The Falls Supervisors during Monday’s virtual meeting moved forward with a massive redevelopment project aimed at bringing thousands of new jobs and millions of square feet of new industry to the township.
By July, shell construction is expected to be underway on the first 1 million square feet of the large-scale warehouse project consisting of more than 1,800 acres at the former U.S. Steel site. The initial phase will be constructed on 100 acres situated on the eastern side of River Road, south of Biles Creek on the eastern portion of the development. Plans call for a 49-foot-high warehouse with 196 doors, 475 parking stalls, including 18 handicapped parking spaces. Trucks would enter the site primarily via Tyburn Road and Route 13.
In unanimously granting preliminary and final land development approval to NorthPoint Development, LLC, the board set the wheels in motion for the buildout of up to 15 million square feet of warehousing, which is expected to create between 5,000 and 10,000 new light industry jobs.
“One down, 14 to go,” Supervisors Chairman Jeff Dence said following the board vote.
NorthPoint plans to carry out the multiple phase warehouse project with 20 or more state-of-the-art industrial warehouse buildings for various Fortune 500 companies.
NorthPoint will invest $1.5 billion into the transformation of the site, which it renamed The Keystone Trade Center. In all, the developer will spend an estimated $40 million to $45 million to remediate the site. Falls officials are working to ensure that NorthPoint contributes its fair share to police and fire service, as well as road maintenance too. Falls officials, along with Pennsbury School Board and the Bucks County Commissioners last year approved designating the site a Keystone Opportunity Investment Zone, which exempts NorthPoint Development from taxes for a 15-year period through Dec. 31, 2035. While NorthPoint would not be required to pay real estate taxes as part of the KOIZ designation, the Falls Supervisors approved a payment in lieu of tax agreement requiring the developer to pay 110 percent of taxes owed.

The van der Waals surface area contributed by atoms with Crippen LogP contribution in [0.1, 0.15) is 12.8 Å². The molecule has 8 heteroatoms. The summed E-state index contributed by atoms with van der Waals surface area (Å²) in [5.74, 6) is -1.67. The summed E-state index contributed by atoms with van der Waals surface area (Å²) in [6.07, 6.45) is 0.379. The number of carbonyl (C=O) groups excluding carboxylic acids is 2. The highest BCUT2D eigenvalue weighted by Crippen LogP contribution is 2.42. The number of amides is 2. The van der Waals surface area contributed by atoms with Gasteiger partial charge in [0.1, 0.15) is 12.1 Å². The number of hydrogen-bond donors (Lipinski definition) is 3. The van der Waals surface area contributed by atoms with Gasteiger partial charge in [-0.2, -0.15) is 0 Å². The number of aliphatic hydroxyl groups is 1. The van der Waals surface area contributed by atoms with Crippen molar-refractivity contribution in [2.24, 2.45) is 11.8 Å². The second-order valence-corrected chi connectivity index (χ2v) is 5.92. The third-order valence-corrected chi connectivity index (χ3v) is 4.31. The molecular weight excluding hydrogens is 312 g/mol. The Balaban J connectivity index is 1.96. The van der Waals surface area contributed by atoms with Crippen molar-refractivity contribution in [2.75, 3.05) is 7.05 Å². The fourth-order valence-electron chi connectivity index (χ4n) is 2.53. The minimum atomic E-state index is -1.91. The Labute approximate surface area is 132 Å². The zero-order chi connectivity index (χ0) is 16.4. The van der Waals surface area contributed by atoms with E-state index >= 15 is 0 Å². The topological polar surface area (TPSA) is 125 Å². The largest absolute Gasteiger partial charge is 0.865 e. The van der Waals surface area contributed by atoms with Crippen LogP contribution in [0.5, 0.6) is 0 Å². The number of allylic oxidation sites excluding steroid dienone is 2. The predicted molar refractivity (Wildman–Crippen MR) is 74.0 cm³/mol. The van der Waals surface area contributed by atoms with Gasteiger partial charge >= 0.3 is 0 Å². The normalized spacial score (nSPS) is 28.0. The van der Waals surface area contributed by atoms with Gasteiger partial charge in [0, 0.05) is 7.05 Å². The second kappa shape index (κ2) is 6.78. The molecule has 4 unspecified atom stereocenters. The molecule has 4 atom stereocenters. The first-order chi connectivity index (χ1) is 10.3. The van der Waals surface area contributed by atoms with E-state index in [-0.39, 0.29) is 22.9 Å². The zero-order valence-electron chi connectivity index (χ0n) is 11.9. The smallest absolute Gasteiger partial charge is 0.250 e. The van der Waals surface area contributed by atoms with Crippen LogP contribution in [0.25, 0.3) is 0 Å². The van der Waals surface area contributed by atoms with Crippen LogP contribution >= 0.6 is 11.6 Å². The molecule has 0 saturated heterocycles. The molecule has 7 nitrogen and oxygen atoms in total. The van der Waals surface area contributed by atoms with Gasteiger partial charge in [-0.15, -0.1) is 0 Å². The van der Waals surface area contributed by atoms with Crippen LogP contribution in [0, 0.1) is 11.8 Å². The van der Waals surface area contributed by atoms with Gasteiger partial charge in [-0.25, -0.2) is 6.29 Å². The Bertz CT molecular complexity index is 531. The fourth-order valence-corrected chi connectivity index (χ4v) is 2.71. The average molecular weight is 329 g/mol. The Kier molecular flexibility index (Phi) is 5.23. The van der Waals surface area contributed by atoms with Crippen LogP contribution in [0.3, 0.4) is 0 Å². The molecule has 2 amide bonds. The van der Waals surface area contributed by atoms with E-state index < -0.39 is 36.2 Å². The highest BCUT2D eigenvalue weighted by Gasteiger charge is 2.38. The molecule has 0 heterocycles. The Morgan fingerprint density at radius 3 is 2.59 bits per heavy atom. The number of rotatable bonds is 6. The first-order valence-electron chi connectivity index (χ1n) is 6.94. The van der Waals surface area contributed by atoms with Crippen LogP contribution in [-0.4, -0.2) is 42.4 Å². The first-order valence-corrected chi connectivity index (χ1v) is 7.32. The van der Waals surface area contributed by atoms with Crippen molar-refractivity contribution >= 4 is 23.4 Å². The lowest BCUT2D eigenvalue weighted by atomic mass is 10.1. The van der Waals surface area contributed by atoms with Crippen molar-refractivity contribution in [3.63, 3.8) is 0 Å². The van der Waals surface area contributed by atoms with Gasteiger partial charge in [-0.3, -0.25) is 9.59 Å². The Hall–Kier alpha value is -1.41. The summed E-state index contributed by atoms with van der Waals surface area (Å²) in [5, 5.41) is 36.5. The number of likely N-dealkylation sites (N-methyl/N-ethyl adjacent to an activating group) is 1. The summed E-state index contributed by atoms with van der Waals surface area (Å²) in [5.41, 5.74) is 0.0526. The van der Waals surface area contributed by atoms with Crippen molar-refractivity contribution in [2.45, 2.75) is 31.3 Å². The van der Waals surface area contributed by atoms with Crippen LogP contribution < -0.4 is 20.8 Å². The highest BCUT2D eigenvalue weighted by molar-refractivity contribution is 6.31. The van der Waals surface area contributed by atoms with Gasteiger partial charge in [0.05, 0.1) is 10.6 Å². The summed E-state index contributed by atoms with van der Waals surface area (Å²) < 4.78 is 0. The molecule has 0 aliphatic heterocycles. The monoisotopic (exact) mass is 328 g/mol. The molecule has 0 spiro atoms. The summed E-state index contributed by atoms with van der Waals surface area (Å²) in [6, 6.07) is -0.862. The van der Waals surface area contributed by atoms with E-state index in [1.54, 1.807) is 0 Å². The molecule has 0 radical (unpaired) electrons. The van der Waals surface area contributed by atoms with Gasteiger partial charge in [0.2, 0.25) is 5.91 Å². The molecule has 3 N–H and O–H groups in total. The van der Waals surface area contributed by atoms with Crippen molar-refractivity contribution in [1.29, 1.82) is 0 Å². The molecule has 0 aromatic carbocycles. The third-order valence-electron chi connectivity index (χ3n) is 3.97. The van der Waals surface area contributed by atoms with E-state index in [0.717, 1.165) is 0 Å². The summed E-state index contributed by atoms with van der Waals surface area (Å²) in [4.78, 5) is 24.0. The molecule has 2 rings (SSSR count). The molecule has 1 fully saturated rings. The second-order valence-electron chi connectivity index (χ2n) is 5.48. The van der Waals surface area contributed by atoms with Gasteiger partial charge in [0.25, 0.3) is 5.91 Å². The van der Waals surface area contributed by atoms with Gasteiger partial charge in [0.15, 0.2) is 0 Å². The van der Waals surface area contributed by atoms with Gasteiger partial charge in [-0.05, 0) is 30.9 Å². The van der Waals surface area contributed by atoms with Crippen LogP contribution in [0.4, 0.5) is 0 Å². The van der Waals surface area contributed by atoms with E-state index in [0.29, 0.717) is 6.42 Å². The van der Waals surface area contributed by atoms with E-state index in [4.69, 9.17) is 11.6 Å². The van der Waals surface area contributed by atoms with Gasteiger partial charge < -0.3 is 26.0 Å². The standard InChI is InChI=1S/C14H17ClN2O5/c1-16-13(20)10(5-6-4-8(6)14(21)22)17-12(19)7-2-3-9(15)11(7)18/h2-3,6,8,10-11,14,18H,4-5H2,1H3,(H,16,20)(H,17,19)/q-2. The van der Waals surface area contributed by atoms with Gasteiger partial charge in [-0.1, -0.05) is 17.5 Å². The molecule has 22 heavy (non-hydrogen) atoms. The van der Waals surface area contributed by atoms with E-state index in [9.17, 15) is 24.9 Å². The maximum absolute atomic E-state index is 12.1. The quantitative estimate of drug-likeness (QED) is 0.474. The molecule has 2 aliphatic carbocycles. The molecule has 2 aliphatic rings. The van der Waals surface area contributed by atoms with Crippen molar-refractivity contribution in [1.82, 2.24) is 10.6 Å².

In response to a suggestion in the Bucks County Planning Commission’s report, Supervisor John Palmer asked NorthPoint officials about the prospect of incorporating solar energy into the project, especially given the flat roofs, which officials said is ideal for solar panels.
NorthPoint Development Manager Matt Gaston said green energy is not planned for the first phase, but it will continue to be evaluated in subsequent phases. Warehouses are built to suit, and solar power tends to be driven by tenants’ decisions, officials said. Most of the markets where green energy makes the most sense are on the West Coast, where sunshine and warm weather are more constant year-round.
In addition to advancing the warehouse project, the Falls Supervisors on Monday also granted approval for a minor subdivision for a 54-acre parcel situated in the southwest corner of the site where a wastewater treatment facility is located. Morrisville Municipal Authority, the provider of the site’s water and sewer-related utilities, will construct its new state-of-the-art wastewater treatment facility on the site. The plant is expected to be operational within the next four years.
“This is a good thing for Falls Township residents,” Dence said, noting that the Township of Falls Authority will receive compensation as a result of the project.